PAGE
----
I've come to the conclusion that sometimes I shouldn't be allowed to close my eyes. All manner of weird things happen behind them. My apologies to the Dream King for involving him in all of this...one would think my brain would know better. I do not own the Dream King, or the Sandman. He is the amazing creation of the most awesome Neil Gaiman.
“A fiver for a show, my lady.”
Moira had been intently sifting through the influx of emails on her Blackberry, placing each one into categories and subcategories according to importance, when this odd request came. Her eyebrows knitted together, she set her teacup down hard, almost breaking the handle with the frustrated motion. Damn it to hell, I don’t have time for this. Do I have a sign that says ‘If you’re a tosser, come bother me.’?
“Look, mate, bugger off, will yo—“ The annoyed retort died on her lips as she looked up and met the dead grey-eyed gaze of a rather dodgy looking giant of a man, who held his long spider-like hand out to her…waiting. Icy tendrils of fear started to close around her chest; she would’ve thought that she was staring into the very face of Death if she hadn’t known that Death, in fact, was quite female and proud of it. Angry at herself for getting all widgy, she stiffened and gave the stranger her best “Don’t fuck with me” glare.
“What d’you want?” she asked coldly.
“A fiver for a show, kind lady,” he reiterated, this time with a thinning of his lips that could have been misconstrue d as a smile.
“What if I don’t want to be shown anything?” Moira asked in a testy voice as she rummaged through her hand-wallet for the requested currency. “What if I just want to sit here and get this bloody report done?” Her eyes gave him the once over while she spoke. He could have been a looker if he’d cleaned up a bit, she thought. Long dark hair, tall, mysterious. That’s what the girls want these days, isn’t it? She wouldn’t know. Life had closed itself off to her a long time ago. Now her days were spent sitting at the same table, in the same café, on the same corner. Her nights were even less enthralling: pasta, wine and MI-5 on the television. Bland and getting worse by the moment.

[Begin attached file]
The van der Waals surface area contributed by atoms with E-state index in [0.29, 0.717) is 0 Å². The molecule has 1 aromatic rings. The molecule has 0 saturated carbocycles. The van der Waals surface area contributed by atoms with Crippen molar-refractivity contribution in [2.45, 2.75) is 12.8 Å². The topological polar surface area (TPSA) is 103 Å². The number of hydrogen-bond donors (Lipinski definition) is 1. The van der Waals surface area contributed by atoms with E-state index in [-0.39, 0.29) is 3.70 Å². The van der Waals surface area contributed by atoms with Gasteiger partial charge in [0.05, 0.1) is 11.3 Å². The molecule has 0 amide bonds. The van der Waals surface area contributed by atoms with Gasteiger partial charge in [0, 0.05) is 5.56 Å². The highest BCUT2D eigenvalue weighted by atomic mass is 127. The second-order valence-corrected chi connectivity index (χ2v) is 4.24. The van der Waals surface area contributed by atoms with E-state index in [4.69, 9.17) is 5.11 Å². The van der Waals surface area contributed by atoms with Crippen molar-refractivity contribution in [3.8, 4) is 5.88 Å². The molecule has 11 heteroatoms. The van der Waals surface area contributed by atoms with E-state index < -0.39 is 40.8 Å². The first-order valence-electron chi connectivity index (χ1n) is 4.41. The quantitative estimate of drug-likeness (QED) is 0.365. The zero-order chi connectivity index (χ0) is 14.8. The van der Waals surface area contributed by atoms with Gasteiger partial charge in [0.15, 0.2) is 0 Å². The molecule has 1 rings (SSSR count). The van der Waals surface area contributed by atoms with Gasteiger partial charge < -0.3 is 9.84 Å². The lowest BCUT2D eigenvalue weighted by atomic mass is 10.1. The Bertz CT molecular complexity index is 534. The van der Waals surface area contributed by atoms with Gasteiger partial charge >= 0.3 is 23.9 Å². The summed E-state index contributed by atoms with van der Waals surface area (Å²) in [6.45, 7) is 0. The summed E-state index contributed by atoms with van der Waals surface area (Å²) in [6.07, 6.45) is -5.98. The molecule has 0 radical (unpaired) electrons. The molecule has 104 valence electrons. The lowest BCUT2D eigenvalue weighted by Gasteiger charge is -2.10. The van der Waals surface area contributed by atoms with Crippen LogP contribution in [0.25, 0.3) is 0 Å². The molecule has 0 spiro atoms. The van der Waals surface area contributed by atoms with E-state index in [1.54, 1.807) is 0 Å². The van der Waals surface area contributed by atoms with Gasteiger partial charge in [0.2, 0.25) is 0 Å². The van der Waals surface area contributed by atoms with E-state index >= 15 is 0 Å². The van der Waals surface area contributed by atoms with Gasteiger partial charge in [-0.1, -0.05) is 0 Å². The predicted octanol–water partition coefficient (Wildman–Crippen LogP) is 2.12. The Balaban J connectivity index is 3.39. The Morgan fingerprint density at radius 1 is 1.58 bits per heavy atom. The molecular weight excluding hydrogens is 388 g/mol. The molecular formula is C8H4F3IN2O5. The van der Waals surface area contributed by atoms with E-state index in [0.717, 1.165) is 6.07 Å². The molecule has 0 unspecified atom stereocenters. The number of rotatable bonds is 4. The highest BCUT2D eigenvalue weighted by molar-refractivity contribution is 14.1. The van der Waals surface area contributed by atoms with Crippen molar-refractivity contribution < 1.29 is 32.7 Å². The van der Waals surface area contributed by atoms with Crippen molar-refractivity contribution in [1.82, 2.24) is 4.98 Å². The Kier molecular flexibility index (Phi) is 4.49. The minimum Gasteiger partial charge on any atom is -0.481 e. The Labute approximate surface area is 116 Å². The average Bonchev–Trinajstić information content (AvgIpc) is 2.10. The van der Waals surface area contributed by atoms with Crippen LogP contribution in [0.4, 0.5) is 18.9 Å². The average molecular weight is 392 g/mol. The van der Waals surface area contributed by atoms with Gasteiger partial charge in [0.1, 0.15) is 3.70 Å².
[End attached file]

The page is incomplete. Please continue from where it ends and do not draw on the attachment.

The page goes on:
“I have a feeling that you’ll want to see this,” the stranger assured her, tucking the five pound note into a fraying pocket of his long, black overcoat. Moira was about to object when she found herself out of her chair and walking impossibly fast down the street beside the man, her slim-boned hand in his overly longish one. It was if they were gliding down an endless tunnel; crowds of people whizzed by them as they turned down alley ways, catercorners, walked through walls of buildings at dead end streets. In the back of her mind, there is only the tiniest worry that she’d left her laptop, her Blackberry and all of her business life behind, shed like fragile, membranous snakeskin.
Images and fragments of memory flew by them like injured ghosts, ragged and helpless. Moira felt a morbid sort of fascination at the lack of life in these places, the death of happiness and joy…as if these places keened over the loss of a collective soul. After several long minutes, they reached a dilapidated old Soho cinema tucked away in the darkest recesses of a down-at-the-heels neighbourhood and the flashing world suddenly slowed to a crawl.